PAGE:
Nonetheless, the affair does raise questions. According to several ongoing police investigations it appears that on February 19th of this year, three months after the making of this clandestine recording, the two men who had visited Serge Dassault were shot at and wounded in Corbeil. According to sources close to the case the main suspect is Younès B., the same Younès mentioned by Dassault in the recording and who had been accused of not having distributed the money as agreed.
If the investigators seem certain of the identity of the gunman, it is because the person concerned did not hide himself while carrying out the attack, which took place in the middle of a street not far from a bar of which he is the owner. According to numerous witnesses the gunman left his face uncovered. Though he was very quickly identified, the gunman succeeded in fleeing France after the alleged attempted murder, and according to police sources is now living in Algeria.
The main victim of the shooting was a 32-year-old boxer, who was hit by three .38 calibre bullets and seriously wounded. A month earlier, in January of this year, another figure in the alleged “Dassault system”, known as Rachid T., and who had earlier denounced what he described as a “mafia” tendency in the town, was also the victim of attempted murder by a gunman.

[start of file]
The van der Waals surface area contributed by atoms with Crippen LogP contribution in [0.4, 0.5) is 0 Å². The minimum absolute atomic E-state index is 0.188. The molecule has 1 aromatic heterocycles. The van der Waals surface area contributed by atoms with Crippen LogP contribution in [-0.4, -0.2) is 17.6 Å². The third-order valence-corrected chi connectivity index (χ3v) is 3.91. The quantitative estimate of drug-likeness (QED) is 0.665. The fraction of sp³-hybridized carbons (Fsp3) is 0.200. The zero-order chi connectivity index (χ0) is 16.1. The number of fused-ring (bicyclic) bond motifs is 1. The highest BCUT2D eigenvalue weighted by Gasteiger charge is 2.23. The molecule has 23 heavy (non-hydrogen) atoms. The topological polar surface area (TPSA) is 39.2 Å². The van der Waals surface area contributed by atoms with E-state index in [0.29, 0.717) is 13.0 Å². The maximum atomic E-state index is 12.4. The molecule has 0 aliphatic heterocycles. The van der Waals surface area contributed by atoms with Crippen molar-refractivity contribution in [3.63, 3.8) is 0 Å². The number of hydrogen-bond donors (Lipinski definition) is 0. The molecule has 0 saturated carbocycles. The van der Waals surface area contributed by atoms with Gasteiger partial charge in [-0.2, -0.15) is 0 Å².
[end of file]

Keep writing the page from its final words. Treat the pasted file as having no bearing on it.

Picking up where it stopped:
The judicial authorities are trying to discover if there is a potential link, direct or indirect, between the attempted murder in February and the secret recording involving Dassault. There are two different and distinct forms of investigation. In Évry in the Essonne, the département – roughly equivalent to a county – in which Corbeil is situated, police officers from the serious crime squad the Brigade criminelle are looking into the attempted murder, under the authority of examining magistrates. Meanwhile in Paris a formal investigation was opened at the end of March 2013 into suspicions of “buying votes”, “corruption”, “laundering” and “misuse of company assets” during local council elections in Corbeil from 2008 to 2010. This investigation is being carried out by officers from the national fraud office, the Division nationale des investigations financières et fiscales (Dniff), based at Nanterre, west of Paris.
In July this year Jean-Pierre Bechter was detained for questioning in connection with the inquiries into the attempted shooting, as was the town council's director of youth services and sport. The two men were later released and were not required to appear before the examining magistrates. Bechter told Mediapart that he did know Younès B. but not the two victims of the February shooting. “Everything was sorted out during my questioning,” he said.